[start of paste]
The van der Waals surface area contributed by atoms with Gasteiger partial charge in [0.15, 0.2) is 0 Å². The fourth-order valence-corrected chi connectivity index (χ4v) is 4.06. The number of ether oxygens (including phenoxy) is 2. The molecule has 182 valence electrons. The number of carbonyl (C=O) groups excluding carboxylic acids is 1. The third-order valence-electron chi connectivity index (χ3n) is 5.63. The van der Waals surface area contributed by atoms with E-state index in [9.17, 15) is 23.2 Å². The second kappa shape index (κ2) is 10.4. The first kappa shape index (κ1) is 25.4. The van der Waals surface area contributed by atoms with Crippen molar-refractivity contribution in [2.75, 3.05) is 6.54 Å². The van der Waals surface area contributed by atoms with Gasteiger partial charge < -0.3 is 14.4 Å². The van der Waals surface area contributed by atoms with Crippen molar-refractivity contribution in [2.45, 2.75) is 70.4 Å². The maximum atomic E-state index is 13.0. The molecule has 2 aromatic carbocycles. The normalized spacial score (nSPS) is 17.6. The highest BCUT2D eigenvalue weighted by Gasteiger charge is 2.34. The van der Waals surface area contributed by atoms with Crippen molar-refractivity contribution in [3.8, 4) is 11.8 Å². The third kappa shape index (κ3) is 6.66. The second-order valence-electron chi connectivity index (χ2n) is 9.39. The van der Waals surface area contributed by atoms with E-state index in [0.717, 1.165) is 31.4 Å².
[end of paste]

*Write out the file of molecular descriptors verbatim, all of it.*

The van der Waals surface area contributed by atoms with Gasteiger partial charge in [0.15, 0.2) is 0 Å². The fourth-order valence-corrected chi connectivity index (χ4v) is 4.06. The number of ether oxygens (including phenoxy) is 2. The molecule has 182 valence electrons. The number of carbonyl (C=O) groups excluding carboxylic acids is 1. The third-order valence-electron chi connectivity index (χ3n) is 5.63. The van der Waals surface area contributed by atoms with E-state index in [9.17, 15) is 23.2 Å². The second kappa shape index (κ2) is 10.4. The first kappa shape index (κ1) is 25.4. The van der Waals surface area contributed by atoms with Crippen molar-refractivity contribution in [2.75, 3.05) is 6.54 Å². The van der Waals surface area contributed by atoms with Gasteiger partial charge < -0.3 is 14.4 Å². The van der Waals surface area contributed by atoms with Crippen molar-refractivity contribution in [2.45, 2.75) is 70.4 Å². The maximum atomic E-state index is 13.0. The molecule has 2 aromatic carbocycles. The normalized spacial score (nSPS) is 17.6. The highest BCUT2D eigenvalue weighted by Gasteiger charge is 2.34. The van der Waals surface area contributed by atoms with Crippen molar-refractivity contribution in [3.8, 4) is 11.8 Å². The third kappa shape index (κ3) is 6.66. The second-order valence-electron chi connectivity index (χ2n) is 9.39. The van der Waals surface area contributed by atoms with E-state index in [0.717, 1.165) is 31.4 Å².